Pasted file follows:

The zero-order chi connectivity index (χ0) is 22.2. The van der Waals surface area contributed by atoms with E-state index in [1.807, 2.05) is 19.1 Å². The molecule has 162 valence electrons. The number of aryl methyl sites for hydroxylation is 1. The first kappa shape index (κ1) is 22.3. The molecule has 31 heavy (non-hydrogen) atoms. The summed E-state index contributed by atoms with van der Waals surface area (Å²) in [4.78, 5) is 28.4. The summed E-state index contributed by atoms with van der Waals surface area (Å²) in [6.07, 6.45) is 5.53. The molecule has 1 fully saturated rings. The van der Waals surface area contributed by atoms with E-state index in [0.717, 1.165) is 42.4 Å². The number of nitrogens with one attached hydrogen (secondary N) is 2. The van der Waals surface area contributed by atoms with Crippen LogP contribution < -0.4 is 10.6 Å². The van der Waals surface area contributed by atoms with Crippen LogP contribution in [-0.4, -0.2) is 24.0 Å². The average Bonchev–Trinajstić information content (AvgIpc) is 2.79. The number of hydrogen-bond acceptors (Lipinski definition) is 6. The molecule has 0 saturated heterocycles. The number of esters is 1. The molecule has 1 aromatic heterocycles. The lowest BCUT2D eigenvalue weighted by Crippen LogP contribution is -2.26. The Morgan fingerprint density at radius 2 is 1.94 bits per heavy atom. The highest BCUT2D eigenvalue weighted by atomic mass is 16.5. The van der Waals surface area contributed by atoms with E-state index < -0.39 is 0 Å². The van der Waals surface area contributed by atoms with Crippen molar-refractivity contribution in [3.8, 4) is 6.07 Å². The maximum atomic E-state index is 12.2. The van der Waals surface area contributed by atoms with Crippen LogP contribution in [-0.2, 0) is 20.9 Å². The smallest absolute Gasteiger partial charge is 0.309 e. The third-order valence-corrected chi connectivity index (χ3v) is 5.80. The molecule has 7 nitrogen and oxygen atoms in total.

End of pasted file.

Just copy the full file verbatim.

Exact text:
The zero-order chi connectivity index (χ0) is 22.2. The van der Waals surface area contributed by atoms with E-state index in [1.807, 2.05) is 19.1 Å². The molecule has 162 valence electrons. The number of aryl methyl sites for hydroxylation is 1. The first kappa shape index (κ1) is 22.3. The molecule has 31 heavy (non-hydrogen) atoms. The summed E-state index contributed by atoms with van der Waals surface area (Å²) in [4.78, 5) is 28.4. The summed E-state index contributed by atoms with van der Waals surface area (Å²) in [6.07, 6.45) is 5.53. The molecule has 1 fully saturated rings. The van der Waals surface area contributed by atoms with E-state index in [0.717, 1.165) is 42.4 Å². The number of nitrogens with one attached hydrogen (secondary N) is 2. The van der Waals surface area contributed by atoms with Crippen LogP contribution < -0.4 is 10.6 Å². The van der Waals surface area contributed by atoms with Crippen LogP contribution in [-0.4, -0.2) is 24.0 Å². The average Bonchev–Trinajstić information content (AvgIpc) is 2.79. The number of hydrogen-bond acceptors (Lipinski definition) is 6. The molecule has 0 saturated heterocycles. The number of esters is 1. The molecule has 1 aromatic heterocycles. The lowest BCUT2D eigenvalue weighted by Crippen LogP contribution is -2.26. The Morgan fingerprint density at radius 2 is 1.94 bits per heavy atom. The highest BCUT2D eigenvalue weighted by atomic mass is 16.5. The van der Waals surface area contributed by atoms with E-state index < -0.39 is 0 Å². The van der Waals surface area contributed by atoms with Crippen molar-refractivity contribution in [3.8, 4) is 6.07 Å². The maximum atomic E-state index is 12.2. The van der Waals surface area contributed by atoms with Crippen LogP contribution in [-0.2, 0) is 20.9 Å². The smallest absolute Gasteiger partial charge is 0.309 e. The third-order valence-corrected chi connectivity index (χ3v) is 5.80. The molecule has 7 nitrogen and oxygen atoms in total.